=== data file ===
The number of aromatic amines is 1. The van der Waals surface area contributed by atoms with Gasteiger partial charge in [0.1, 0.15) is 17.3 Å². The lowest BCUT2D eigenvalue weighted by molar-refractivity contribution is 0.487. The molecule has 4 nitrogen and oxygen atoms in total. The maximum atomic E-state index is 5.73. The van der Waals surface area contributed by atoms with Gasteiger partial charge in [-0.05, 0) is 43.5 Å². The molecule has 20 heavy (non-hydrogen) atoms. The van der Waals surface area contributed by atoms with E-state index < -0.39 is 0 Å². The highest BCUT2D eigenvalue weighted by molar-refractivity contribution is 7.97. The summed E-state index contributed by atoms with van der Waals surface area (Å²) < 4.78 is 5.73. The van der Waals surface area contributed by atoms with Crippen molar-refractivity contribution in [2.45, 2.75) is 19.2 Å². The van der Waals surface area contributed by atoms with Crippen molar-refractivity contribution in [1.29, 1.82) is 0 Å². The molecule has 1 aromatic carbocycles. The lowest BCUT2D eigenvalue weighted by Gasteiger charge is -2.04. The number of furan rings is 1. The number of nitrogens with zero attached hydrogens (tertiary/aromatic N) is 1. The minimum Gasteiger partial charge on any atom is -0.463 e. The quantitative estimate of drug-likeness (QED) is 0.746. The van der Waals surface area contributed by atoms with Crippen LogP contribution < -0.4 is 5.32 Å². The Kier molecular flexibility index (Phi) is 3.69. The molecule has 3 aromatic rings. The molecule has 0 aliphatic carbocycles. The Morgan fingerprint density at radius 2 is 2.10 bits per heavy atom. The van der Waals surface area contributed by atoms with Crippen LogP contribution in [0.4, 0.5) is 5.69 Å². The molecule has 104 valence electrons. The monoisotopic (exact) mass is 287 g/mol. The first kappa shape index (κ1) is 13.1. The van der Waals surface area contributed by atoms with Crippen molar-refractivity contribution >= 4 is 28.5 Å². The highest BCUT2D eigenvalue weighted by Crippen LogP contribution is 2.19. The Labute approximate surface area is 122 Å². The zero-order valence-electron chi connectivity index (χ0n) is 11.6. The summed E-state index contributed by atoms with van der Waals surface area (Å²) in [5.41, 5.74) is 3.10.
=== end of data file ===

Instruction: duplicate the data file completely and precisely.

The number of aromatic amines is 1. The van der Waals surface area contributed by atoms with Gasteiger partial charge in [0.1, 0.15) is 17.3 Å². The lowest BCUT2D eigenvalue weighted by molar-refractivity contribution is 0.487. The molecule has 4 nitrogen and oxygen atoms in total. The maximum atomic E-state index is 5.73. The van der Waals surface area contributed by atoms with Gasteiger partial charge in [-0.05, 0) is 43.5 Å². The molecule has 20 heavy (non-hydrogen) atoms. The van der Waals surface area contributed by atoms with E-state index < -0.39 is 0 Å². The highest BCUT2D eigenvalue weighted by molar-refractivity contribution is 7.97. The summed E-state index contributed by atoms with van der Waals surface area (Å²) < 4.78 is 5.73. The van der Waals surface area contributed by atoms with Crippen molar-refractivity contribution in [2.45, 2.75) is 19.2 Å². The van der Waals surface area contributed by atoms with Crippen molar-refractivity contribution in [1.29, 1.82) is 0 Å². The molecule has 1 aromatic carbocycles. The lowest BCUT2D eigenvalue weighted by Gasteiger charge is -2.04. The number of furan rings is 1. The number of nitrogens with zero attached hydrogens (tertiary/aromatic N) is 1. The minimum Gasteiger partial charge on any atom is -0.463 e. The quantitative estimate of drug-likeness (QED) is 0.746. The van der Waals surface area contributed by atoms with Crippen LogP contribution < -0.4 is 5.32 Å². The Kier molecular flexibility index (Phi) is 3.69. The molecule has 3 aromatic rings. The molecule has 0 aliphatic carbocycles. The Morgan fingerprint density at radius 2 is 2.10 bits per heavy atom. The van der Waals surface area contributed by atoms with Crippen LogP contribution in [0.4, 0.5) is 5.69 Å². The molecule has 104 valence electrons. The monoisotopic (exact) mass is 287 g/mol. The first kappa shape index (κ1) is 13.1. The van der Waals surface area contributed by atoms with Crippen molar-refractivity contribution >= 4 is 28.5 Å². The highest BCUT2D eigenvalue weighted by Crippen LogP contribution is 2.19. The Labute approximate surface area is 122 Å². The zero-order valence-electron chi connectivity index (χ0n) is 11.6. The summed E-state index contributed by atoms with van der Waals surface area (Å²) in [5.41, 5.74) is 3.10.